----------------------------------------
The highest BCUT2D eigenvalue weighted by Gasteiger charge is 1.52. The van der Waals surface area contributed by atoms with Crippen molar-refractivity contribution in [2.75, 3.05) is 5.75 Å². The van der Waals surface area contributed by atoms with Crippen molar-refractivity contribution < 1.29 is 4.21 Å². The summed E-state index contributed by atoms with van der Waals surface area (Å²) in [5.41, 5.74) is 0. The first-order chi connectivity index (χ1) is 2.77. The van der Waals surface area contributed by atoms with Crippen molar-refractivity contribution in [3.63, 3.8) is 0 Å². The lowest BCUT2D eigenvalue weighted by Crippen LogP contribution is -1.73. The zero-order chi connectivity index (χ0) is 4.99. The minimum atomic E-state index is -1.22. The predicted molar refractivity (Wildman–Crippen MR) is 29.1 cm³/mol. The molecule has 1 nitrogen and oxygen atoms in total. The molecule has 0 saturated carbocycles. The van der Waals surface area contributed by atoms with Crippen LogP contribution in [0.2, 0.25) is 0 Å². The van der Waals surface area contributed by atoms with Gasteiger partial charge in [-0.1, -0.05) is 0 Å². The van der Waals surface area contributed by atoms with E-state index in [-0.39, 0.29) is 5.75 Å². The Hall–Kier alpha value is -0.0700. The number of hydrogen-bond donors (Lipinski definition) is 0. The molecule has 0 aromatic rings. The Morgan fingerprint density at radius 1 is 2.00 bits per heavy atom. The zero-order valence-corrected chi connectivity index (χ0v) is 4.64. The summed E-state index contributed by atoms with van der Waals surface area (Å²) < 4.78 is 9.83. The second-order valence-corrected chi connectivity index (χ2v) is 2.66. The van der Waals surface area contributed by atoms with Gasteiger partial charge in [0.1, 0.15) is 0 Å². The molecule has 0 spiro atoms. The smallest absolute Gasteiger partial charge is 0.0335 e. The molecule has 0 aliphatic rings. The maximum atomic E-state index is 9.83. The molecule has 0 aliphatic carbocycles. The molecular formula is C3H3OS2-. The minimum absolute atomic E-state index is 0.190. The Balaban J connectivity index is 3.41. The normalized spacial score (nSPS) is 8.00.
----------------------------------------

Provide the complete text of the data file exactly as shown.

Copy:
The highest BCUT2D eigenvalue weighted by Gasteiger charge is 1.52. The van der Waals surface area contributed by atoms with Crippen molar-refractivity contribution in [2.75, 3.05) is 5.75 Å². The van der Waals surface area contributed by atoms with Crippen molar-refractivity contribution < 1.29 is 4.21 Å². The summed E-state index contributed by atoms with van der Waals surface area (Å²) in [5.41, 5.74) is 0. The first-order chi connectivity index (χ1) is 2.77. The van der Waals surface area contributed by atoms with Crippen molar-refractivity contribution in [3.63, 3.8) is 0 Å². The lowest BCUT2D eigenvalue weighted by Crippen LogP contribution is -1.73. The zero-order chi connectivity index (χ0) is 4.99. The minimum atomic E-state index is -1.22. The predicted molar refractivity (Wildman–Crippen MR) is 29.1 cm³/mol. The molecule has 1 nitrogen and oxygen atoms in total. The molecule has 0 saturated carbocycles. The van der Waals surface area contributed by atoms with Crippen LogP contribution in [0.2, 0.25) is 0 Å². The van der Waals surface area contributed by atoms with Gasteiger partial charge in [-0.1, -0.05) is 0 Å². The van der Waals surface area contributed by atoms with E-state index in [-0.39, 0.29) is 5.75 Å². The Hall–Kier alpha value is -0.0700. The number of hydrogen-bond donors (Lipinski definition) is 0. The molecule has 0 aromatic rings. The Morgan fingerprint density at radius 1 is 2.00 bits per heavy atom. The zero-order valence-corrected chi connectivity index (χ0v) is 4.64. The summed E-state index contributed by atoms with van der Waals surface area (Å²) < 4.78 is 9.83. The second-order valence-corrected chi connectivity index (χ2v) is 2.66. The van der Waals surface area contributed by atoms with Gasteiger partial charge in [0.1, 0.15) is 0 Å². The molecule has 0 spiro atoms. The smallest absolute Gasteiger partial charge is 0.0335 e. The molecule has 0 aliphatic rings. The maximum atomic E-state index is 9.83. The molecule has 0 aliphatic carbocycles. The molecular formula is C3H3OS2-. The minimum absolute atomic E-state index is 0.190. The Balaban J connectivity index is 3.41. The normalized spacial score (nSPS) is 8.00.